On #OwnVoices

I’ve been blessed, as well as called, to produce vibrant and diverse children’s books from an #OWNVOICES perspective since 2014. Only recently, however, did it come to my attention that not everyone is on the same page about what #OWNVOICES means.

According to School Library Journal, #OwnVoices means a book written by a marginalized community member from which it depicts. In other words, if you are writing a character from the LGBTQ community, an #OwnVoices hashtag or description would mean that you, as the author, are also from the LGBTQ community.

The #OwnVoices hashtag and term indicate that a member wrote a book of a marginalized community that it depicts. In 2017, when still only 28 percent of children’s/YA books published each year represent people of color, and when fewer still portray marginalized experiences (such as disability, sexual orientation, or religion), it is essential to note the ties and tensions between diverse representation and diverse creators. Fiction is for everyone, of course, but nobody knows a community better than someone who is a part of it. While publishers have begun to respond to the calls for diverse books, most of those being released are coming from white authors—not the marginalized groups who are struggling so much to be heard. #OwnVoices responds to this wide gap between diverse books written by outsiders and diverse books written by diverse creators. ~excerpt from School Library Journal.

As my amazing mom used to say, “some lessons you have to live to learn,” and this mantra of hers sums up #OWNVOICES perfectly. From my standpoint, #OWNVOICES is the sharing of an authentic experience from someone who has “lived it to learn it.” As the world slowly becomes more tuned into the voices and opinions of people of color, I would like to add this thought: if you are genuinely concerned about amplifying empathy, encouraging inclusion, and embracing diversity as a human being, the best place to start is with the next generation.

As an author of over a dozen diverse picture books for kids, I often hear the comment, “it’s so nice that you write books for Black children.” I could be offended, but instead, I use those moments to educate people that I write books for ALL children. Books of a multicultural and diverse nature are not just for multicultural and diverse readers; they are for ALL readers.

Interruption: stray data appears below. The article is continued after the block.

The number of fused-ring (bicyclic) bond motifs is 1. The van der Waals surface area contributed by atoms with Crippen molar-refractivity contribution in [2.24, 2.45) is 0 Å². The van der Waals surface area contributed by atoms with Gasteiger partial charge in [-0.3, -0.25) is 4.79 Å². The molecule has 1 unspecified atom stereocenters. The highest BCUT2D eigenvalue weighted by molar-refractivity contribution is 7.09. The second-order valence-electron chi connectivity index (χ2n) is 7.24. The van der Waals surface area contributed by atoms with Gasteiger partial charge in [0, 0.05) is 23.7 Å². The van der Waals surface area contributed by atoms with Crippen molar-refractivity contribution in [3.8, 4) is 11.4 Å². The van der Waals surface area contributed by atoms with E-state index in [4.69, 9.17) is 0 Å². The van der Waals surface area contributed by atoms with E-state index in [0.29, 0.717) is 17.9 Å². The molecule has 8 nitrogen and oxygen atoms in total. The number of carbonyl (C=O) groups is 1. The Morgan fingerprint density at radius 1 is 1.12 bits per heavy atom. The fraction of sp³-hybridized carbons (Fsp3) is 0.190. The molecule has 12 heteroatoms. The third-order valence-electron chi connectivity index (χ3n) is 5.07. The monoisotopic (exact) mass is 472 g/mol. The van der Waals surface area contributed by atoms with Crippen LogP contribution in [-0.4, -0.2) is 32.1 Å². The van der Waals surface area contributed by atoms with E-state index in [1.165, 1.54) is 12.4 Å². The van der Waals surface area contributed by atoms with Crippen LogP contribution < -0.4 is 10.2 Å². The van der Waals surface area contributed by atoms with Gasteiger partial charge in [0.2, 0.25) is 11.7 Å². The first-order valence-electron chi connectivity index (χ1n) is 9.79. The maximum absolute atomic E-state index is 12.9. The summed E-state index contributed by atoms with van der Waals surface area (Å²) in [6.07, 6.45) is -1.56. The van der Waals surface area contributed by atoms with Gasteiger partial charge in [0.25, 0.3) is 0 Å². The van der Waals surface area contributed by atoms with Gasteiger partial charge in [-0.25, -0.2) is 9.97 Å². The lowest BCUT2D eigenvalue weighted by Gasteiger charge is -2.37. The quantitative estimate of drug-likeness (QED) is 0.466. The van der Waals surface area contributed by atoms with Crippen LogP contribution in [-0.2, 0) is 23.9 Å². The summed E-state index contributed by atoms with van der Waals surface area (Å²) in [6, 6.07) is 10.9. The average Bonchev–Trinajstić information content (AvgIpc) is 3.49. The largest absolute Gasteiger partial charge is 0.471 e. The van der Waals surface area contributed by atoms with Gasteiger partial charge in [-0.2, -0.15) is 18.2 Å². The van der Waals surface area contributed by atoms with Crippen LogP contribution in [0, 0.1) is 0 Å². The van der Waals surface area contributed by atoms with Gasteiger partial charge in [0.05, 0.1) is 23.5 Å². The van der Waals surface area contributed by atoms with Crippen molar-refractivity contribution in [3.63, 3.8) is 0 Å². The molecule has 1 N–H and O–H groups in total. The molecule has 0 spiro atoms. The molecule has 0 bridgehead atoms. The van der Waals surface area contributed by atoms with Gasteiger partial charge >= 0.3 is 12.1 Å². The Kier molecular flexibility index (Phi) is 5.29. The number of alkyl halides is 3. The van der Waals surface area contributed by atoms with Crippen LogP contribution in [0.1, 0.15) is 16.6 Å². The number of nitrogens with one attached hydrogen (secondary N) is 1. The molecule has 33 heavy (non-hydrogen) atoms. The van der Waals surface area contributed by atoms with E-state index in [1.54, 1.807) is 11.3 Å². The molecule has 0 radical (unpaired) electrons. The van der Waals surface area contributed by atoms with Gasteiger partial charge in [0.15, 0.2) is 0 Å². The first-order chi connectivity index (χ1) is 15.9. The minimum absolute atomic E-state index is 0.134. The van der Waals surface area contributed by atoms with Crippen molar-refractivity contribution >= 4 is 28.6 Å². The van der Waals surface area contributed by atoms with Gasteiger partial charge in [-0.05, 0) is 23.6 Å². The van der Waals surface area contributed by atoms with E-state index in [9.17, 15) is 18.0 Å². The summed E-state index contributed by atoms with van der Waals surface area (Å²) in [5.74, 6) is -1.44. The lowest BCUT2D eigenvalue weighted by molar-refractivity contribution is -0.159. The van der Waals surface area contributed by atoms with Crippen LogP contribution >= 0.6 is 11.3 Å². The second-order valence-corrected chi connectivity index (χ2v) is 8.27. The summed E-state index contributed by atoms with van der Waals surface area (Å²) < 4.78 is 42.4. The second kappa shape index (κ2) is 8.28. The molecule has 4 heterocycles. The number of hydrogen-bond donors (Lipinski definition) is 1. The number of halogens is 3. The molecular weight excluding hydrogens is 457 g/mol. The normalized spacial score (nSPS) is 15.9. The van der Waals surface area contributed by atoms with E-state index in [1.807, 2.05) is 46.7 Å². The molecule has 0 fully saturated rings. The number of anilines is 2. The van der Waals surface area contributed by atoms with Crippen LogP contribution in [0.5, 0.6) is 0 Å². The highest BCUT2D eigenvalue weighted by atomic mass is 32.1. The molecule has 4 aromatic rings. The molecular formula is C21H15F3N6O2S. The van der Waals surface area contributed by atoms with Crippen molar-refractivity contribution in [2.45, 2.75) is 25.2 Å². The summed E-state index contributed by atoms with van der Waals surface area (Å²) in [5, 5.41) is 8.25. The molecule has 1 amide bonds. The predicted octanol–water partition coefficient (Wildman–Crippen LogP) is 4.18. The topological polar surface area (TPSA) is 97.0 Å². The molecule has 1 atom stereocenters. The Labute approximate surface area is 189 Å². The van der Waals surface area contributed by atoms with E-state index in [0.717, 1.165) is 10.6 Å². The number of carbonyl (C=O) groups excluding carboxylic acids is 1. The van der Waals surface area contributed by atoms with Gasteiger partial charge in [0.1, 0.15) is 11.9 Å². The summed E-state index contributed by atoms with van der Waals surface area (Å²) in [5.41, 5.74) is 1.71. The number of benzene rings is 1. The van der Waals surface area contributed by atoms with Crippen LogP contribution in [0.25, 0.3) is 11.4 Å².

This is where I feel adults (who are not attuned to this thought) sometimes fall short in the area of what they choose to place on the reading shelves of their children. The phrase “Mirrors and Windows” was initially introduced by scholar Emily Style for the National SEED Project back in the late 1980s. That term has since become widely used to help kids “see” themselves (Mirrors) in the pages of the books they read.

But frequently, adults forget the Windows part of this equation. A Mirror is a story that reflects your own culture and helps you build your identity, but a Window is a resource that offers you a view into someone else’s experience. It is critical to understand that students cannot truly learn about themselves unless they learn about others. To drive the point home, white kids need to read books that provide a “window” into new cultures, races, traditions, family dynamics, and religions.

If you really care about fostering empathy in children, you need to genuinely care about the journey of other people who don’t look and live as you do.